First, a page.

Salvo 06.26.2024 6 minutes

Rage Against Reading

Vintage books

Schools should treat children and our literary legacy with equal respect.

Active discrimination against boys in American schools has been a raging problem for decades. In The War Against Boys, published in 2000, feminist author Christina Hoff Sommers observed that the educational establishment treats boys as defective girls. Since then, opinion makers have been counting the ways in which our academic establishment sets up boys for a lifetime of failure.

These takes are hard to argue with. The latest look at how K-12 education sidelines boys comes from Tom Sarrouf, Jr. at the Institute for Family Studies. Sarrouf’s work is based on the “What Kids Are Reading” report for 2024 by Renaissance, an educational NGO with global reach and a proud commitment to the principles of diversity, equity, and inclusion. Renaissance compiled a comprehensive survey of popular books assigned to American students by grade level.

Sarrouf found that fiction is over-assigned in K-12—very few non-fiction titles appear among the top titles in the report. Citing several recent studies on the reading preferences of children of the opposite sexes, Sarrouf notes:

Boys were more interested in war, comedy, sports, and science fiction, and more excited about informational texts, whereas girls preferred narrative books and romantic stories…boys are also far less likely to read books by female authors or with female protagonist, but girls were willing to read books written by men and with male protagonists.

Sarrouf’s answer to the bias includes “rebalancing of reading material in schools specifically targeted at boys.” The project would involve assigning more non-fiction in science and history and “making appeals to books with male protagonists” in English.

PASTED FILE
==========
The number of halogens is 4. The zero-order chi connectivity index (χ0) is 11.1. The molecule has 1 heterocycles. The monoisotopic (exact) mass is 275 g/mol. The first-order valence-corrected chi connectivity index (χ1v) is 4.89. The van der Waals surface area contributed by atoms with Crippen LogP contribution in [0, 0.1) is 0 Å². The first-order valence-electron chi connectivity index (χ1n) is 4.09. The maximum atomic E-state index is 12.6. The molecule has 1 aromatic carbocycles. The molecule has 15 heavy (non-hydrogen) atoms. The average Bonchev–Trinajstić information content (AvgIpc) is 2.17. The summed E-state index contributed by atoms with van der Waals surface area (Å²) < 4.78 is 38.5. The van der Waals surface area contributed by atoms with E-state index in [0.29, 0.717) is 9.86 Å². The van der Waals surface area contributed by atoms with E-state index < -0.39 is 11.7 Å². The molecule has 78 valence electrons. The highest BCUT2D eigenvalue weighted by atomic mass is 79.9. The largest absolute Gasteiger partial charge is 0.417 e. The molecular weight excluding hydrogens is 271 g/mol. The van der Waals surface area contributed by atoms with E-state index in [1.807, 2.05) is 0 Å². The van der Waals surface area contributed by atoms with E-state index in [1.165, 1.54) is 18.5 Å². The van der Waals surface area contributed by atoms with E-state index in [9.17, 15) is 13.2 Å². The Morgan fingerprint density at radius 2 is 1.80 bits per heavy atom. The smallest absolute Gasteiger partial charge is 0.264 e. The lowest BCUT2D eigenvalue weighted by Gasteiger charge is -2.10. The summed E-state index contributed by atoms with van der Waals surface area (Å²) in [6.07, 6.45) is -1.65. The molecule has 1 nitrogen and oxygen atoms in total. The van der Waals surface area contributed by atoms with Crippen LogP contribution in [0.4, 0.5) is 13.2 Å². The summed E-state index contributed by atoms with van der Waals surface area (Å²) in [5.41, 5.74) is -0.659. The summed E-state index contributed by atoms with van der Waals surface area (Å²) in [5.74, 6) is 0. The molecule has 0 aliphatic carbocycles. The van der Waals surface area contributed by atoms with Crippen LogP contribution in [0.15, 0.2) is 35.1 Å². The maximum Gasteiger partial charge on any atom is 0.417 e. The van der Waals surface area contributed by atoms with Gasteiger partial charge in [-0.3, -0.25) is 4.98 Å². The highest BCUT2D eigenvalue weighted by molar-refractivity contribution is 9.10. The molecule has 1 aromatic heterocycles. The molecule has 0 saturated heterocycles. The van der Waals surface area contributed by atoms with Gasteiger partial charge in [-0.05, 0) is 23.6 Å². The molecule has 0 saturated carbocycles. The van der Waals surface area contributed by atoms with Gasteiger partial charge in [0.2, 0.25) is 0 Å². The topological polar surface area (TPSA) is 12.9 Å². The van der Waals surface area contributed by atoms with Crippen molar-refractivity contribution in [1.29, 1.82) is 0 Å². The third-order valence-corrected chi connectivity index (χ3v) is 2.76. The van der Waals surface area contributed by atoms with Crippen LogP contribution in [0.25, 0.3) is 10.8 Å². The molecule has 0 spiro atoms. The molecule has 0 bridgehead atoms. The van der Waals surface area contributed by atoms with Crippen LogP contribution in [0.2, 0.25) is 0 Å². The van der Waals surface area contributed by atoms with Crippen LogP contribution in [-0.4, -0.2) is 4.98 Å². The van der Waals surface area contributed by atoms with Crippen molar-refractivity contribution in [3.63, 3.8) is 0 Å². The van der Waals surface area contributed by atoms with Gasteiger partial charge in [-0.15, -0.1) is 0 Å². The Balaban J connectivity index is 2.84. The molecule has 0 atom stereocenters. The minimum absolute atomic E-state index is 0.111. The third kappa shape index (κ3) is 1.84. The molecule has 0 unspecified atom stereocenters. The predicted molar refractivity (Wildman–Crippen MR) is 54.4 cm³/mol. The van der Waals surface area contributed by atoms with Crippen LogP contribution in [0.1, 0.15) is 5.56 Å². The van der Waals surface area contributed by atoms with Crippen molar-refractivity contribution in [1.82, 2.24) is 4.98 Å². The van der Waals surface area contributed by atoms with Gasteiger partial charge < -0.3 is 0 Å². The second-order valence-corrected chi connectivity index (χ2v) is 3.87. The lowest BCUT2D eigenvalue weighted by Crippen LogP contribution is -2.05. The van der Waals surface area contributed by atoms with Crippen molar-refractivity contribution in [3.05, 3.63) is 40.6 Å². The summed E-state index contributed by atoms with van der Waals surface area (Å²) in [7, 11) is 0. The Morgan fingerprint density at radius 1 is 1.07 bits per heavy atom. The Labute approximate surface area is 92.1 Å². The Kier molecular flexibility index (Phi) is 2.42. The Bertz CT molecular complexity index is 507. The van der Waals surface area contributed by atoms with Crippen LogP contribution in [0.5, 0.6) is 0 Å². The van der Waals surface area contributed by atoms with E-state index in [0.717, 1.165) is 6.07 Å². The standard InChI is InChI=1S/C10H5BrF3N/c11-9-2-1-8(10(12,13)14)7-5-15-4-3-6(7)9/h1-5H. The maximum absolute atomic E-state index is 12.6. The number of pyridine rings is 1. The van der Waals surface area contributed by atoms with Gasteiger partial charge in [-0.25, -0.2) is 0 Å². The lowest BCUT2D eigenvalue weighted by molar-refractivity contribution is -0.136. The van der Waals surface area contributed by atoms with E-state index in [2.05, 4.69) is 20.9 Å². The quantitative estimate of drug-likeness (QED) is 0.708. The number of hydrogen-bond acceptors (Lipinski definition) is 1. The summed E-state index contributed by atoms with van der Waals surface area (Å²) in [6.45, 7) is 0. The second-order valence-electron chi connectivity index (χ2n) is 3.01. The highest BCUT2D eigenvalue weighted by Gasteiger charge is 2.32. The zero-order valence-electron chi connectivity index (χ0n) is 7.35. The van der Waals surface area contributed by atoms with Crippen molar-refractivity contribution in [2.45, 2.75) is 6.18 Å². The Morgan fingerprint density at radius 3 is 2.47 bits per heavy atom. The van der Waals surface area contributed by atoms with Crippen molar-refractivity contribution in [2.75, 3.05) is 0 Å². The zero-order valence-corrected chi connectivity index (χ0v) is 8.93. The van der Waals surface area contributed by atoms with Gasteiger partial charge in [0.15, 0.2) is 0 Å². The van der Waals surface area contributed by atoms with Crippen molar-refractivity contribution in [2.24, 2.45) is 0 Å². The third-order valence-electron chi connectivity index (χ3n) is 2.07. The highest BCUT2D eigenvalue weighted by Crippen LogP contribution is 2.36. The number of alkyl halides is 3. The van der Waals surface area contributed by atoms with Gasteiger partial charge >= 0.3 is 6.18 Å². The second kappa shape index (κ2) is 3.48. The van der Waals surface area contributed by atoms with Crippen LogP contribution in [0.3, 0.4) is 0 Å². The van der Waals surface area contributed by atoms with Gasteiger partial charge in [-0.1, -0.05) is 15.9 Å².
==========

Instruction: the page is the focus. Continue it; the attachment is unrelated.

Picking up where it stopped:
I tend to disagree with the first part of his advice—and not only because students are already reading science and history. Common Core curriculum includes non-fiction assignments in English classes—the very discipline that is supposed to be dedicated to the life of imagination. I very much like the idea of adding male protagonist fiction, even if we already have quite a few of them on the Renaissance lists. It includes everything from Harry Potter to Diary of a Wimpy Kid—the latter book is assigned liberally from elementary to high school.

When I look at the top books read in American schools I’m struck by three features—the near-absence of classics, especially in elementary and middle school, the near-absence of folklore and fairy tales, and the near-absence of poetry. We don’t need to reinvent the wheel. Restoring these three categories to their proper place can improve education immensely. In the interest of conserving space, I’m going to leave out a discussion of poetry and focus instead on sex roles and traditional reading lists.